that New Zealand had to offer.

The Fuller theatrical family moved from
London to New Zealand in the 1890’s. Their eldest son Benjamin
developed the Fuller theater circuit which, expanding as New Zealand’s
cities grew, eventually spread to Australia.

 


Select Fuller
Miscellany

Early Fuller Wills

In Kent

Date Name Place
1558 John Fuller Deal
1558 Joan Fuller Westwell
1568 John Fuller Canterbury
1576 Guy Fuller Maidstone
1580 John Fuller Tenterden
1592 James Fuller Wittersham
1592 Beatrice Fuller Wittersham

n East Anglia

Date Name Place
1553 William Fuller Nedging (Suffolk)
1563 Hugh Fuller Nedging (Suffolk)
1575 William Fuller Redenhall (Norfolk)
1578 William Fuller Wetherden (Suffolk)
1587 Richard Fuller Nedging (Suffolk)
1591 William Fuller Bildeston (Suffolk)

Thomas Fuller, Church Writer.  Thomas Fuller was one of the first men to make a living
by writing, no mean feat since he wrote during the tumultuous years of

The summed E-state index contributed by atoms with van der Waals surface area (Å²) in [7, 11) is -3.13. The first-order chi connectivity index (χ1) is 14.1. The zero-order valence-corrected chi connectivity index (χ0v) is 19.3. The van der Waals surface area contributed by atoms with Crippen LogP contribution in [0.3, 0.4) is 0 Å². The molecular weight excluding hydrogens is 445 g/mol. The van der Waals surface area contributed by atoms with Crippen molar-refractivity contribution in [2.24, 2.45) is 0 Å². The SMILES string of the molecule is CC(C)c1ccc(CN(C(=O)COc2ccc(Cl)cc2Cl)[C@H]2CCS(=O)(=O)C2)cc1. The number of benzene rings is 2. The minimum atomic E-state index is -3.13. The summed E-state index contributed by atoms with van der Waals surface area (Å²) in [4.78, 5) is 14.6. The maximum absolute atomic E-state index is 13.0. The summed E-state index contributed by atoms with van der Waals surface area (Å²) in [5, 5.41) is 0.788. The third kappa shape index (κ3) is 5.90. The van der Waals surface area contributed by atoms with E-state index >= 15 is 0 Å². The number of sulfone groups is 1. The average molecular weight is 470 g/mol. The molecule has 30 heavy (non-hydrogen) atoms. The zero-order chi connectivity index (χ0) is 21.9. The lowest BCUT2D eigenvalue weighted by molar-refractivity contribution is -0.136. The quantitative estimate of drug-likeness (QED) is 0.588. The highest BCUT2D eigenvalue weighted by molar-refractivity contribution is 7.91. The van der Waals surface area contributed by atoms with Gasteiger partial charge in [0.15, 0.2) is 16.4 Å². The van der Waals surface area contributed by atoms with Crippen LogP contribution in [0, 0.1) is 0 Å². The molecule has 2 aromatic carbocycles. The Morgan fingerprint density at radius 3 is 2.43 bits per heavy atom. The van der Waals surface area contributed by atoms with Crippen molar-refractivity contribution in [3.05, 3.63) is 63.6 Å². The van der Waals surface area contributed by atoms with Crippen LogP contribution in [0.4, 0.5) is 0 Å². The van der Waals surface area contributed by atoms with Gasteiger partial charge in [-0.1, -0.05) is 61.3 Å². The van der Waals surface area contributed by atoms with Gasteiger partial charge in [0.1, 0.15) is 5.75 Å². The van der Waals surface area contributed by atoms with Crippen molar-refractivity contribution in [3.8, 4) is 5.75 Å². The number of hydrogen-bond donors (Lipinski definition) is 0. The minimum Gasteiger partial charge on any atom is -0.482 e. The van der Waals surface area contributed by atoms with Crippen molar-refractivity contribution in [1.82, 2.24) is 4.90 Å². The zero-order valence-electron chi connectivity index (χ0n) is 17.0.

the English Civil War and the Restoration.  He would later remark,
with some exaggeration: “All that time I could not live to study who
did only study to live.”  In actuality, he got on well with men on
both sides, loved by Charles I on the one hand and by some of the men
who manoevred Charles’ death on the other.

A genuinely amiable man, Fuller took as his motto Paul’s
words to Timothy: “Let your moderation be known to all men, the Lord is
at hand.”  Because of his moderation, fellow Royalists accused him
of lukewarmness. In reply he asked: “Why should Peter fall out with
Thomas, both being disciples of the same Lord and Master?”
Although the Puritans imprisoned and questioned him, his good humor and
clever replies won him quick release.

Fuller’s fame rested chiefly on two books, A Church History of Britain and Worthies of England.  These
and other books were larded with pithy sayings such as:

“Two things a man should never be angry at – what he can
help and what he cannot help;”